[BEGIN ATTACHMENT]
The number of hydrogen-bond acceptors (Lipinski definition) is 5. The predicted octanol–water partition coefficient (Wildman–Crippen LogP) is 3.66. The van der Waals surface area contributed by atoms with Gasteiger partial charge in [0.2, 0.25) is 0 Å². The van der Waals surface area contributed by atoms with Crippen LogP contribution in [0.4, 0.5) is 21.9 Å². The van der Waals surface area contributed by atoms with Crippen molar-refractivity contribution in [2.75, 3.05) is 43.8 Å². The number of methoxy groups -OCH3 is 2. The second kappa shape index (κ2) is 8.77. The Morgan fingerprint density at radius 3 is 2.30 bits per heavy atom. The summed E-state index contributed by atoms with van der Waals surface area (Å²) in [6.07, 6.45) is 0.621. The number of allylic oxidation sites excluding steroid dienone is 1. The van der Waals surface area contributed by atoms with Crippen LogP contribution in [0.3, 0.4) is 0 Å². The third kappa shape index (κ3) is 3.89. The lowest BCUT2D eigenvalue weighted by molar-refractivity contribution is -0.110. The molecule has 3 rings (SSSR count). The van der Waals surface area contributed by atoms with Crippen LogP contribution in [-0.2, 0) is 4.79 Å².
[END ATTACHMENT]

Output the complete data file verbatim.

The number of hydrogen-bond acceptors (Lipinski definition) is 5. The predicted octanol–water partition coefficient (Wildman–Crippen LogP) is 3.66. The van der Waals surface area contributed by atoms with Gasteiger partial charge in [0.2, 0.25) is 0 Å². The van der Waals surface area contributed by atoms with Crippen LogP contribution in [0.4, 0.5) is 21.9 Å². The van der Waals surface area contributed by atoms with Crippen molar-refractivity contribution in [2.75, 3.05) is 43.8 Å². The number of methoxy groups -OCH3 is 2. The second kappa shape index (κ2) is 8.77. The Morgan fingerprint density at radius 3 is 2.30 bits per heavy atom. The summed E-state index contributed by atoms with van der Waals surface area (Å²) in [6.07, 6.45) is 0.621. The number of allylic oxidation sites excluding steroid dienone is 1. The van der Waals surface area contributed by atoms with Crippen LogP contribution in [0.3, 0.4) is 0 Å². The third kappa shape index (κ3) is 3.89. The lowest BCUT2D eigenvalue weighted by molar-refractivity contribution is -0.110. The molecule has 3 rings (SSSR count). The van der Waals surface area contributed by atoms with Crippen LogP contribution in [-0.2, 0) is 4.79 Å².